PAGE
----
Disclaimer: this story relates my personal experience on how to find a long-term rental in Portugal and is not to be taken as a generality.
Moving from Belgium to Portugal
Last year (2019), after 2 years in the Belgian capital, overexposed to noise and proximity (from the closest neighbor to the habits of the population generally, this story deserves a dedicated article), it was time to go. A beautiful combination of circumstances meant that we were able to escape this lifestyle that was clearly not aligned with our values. Not to mention the total absence of sun 😅
After a 2000 km journey by car with our cats, we landed a few weeks in a charming temporary rental in Alenquer (district of Lisbon), and it was the time to find a long-term rental in Portugal.
Searching for a long-term rental in Portugal
Thinking about it, I find it hard to tell myself that the control-freak that I am didn’t think about learning a bit more about the rental market in Portugal upstream (aka before deciding to “leave everything” and go live there). So I had an unpleasant time realizing, once there, that few accommodations were available, let alone in good condition, and that the majority of the market was devoted to sale.
Here again, I may need to clarify that I did not come to Portugal with the intention of living in populated areas or where expatriates are concentrated / in luxury houses or city center apartments / disconnected from reality of the country. Not having the same criteria that most people have probably increased the difficulty of my path, and I’m aware of that.
Real estate websites in Portugal
After a few weeks of browsing online ads, here is the list of real estate websites that I
have been found useful when looking for a property in Portugal:
– Custo Justo
– Casa Sapo
– Facebook groups related to the targeted region
Renting in Portugal, what you need to know
These few weeks of research allowed me to learn some lessons about how the rental market works in Portugal (at least when you are in my case).
First of all, very few ads are online. It gets better over time, but I’ve often been advised to call the numbers displayed on the signs, or go straight to the cafes in the area and ask the locals if they haven’t heard of a potential rental available. This last method can really work when you don’t have too many expectations on what you’re looking for or when you’re looking for short term rents, I think.
Then, do not expect too much of an answer by email and even less on the ad websites themselves. You will have better luck placing a call directly. If you don’t master the language (yet), you will often have the chance to be able to make yourself understood in English, sometimes even in French. It’s a real bonus when you’ve just arrived!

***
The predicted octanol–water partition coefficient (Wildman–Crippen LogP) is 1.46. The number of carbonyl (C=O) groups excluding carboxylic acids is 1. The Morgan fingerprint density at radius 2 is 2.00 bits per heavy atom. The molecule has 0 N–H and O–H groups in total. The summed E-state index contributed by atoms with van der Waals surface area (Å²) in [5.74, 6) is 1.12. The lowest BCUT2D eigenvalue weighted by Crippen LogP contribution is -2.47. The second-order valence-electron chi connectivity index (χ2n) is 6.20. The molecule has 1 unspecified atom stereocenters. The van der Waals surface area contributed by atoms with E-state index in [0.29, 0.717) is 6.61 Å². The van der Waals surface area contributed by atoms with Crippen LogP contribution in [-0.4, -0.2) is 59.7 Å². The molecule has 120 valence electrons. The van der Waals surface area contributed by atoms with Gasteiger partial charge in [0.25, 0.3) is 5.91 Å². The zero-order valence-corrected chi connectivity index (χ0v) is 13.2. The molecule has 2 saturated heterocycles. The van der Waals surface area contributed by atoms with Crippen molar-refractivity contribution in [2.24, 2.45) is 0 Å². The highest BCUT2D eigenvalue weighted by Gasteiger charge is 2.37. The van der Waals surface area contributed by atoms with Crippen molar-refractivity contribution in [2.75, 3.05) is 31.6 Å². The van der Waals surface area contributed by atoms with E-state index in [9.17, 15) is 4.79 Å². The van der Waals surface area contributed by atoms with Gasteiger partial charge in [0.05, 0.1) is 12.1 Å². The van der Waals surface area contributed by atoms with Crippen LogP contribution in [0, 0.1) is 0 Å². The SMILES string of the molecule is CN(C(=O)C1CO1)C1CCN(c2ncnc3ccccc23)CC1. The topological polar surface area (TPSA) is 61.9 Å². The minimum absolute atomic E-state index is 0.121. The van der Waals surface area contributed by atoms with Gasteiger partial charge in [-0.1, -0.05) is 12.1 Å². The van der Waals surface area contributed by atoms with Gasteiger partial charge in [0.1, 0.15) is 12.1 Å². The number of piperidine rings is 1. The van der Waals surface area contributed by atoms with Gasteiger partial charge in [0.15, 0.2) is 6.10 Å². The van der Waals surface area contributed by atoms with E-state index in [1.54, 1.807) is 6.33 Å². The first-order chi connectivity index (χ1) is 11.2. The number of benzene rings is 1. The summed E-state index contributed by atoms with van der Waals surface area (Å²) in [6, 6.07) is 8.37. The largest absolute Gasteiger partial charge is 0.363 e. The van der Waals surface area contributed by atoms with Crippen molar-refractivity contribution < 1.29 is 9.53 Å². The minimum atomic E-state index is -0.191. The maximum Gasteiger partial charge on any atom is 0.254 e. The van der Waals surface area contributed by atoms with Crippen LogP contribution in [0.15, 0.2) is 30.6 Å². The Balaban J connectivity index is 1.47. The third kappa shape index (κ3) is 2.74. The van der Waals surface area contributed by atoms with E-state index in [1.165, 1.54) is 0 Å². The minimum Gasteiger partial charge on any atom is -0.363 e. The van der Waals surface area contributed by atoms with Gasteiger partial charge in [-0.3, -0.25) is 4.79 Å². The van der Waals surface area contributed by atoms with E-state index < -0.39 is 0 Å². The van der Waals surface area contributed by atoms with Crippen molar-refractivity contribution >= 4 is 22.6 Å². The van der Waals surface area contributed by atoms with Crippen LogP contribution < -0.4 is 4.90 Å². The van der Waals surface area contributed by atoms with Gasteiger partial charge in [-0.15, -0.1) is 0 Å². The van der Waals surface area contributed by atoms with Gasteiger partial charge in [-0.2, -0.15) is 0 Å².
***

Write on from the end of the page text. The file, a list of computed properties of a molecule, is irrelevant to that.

Finally, don’t stop at the advertised conditions. Except perhaps for apartments in more popular areas or very high-end properties, advancing a few months’ rent may be enough to compensate the absence of guarantors / on-site employment contract / tax notice.
Properties available for long-term rental in Portugal
Here comes the complicated part. I shall say straightaway that there are very few properties available for long term rental in Portugal. I am talking about real long-term rental here (not temporary accommodation per night / week / month). And when you’re looking for an insulated house (thermally / acoustically) and isolated (from neighborhood noise) it’s even worse.
The most common accommodations seem to be apartments, in the city center or close to the city center, but also houses clearly targeting expatriates, with prices and amenities positioned in this direction (understand very expensive and often in subdivision / condominium).
Apart from that, you might find properties that are (wrongly) called long-term rentals but are actually only available in low season (often between November and April). These properties are first of all very short-term Summer rentals (which often bring their owners more over this period than over a whole year, so they do not see the point of renting them on a long-term period) or the expatriates secondary residence who therefore occupy the accommodation themselves the rest of the time.
Once all this information assimilated, you can also count on the luck factor and perseverance. For the record, we found the ideal house (based on our tastes) while it was on sale! We lived there for 18 great months before having to leave it to its new owner (for our greatest regret). The race to find a decent long-term rental in Portugal had to resume, in a much more complicated context this time. To be continued…
You’re planning to settle in Portugal? Leave me your questions in the comments 😉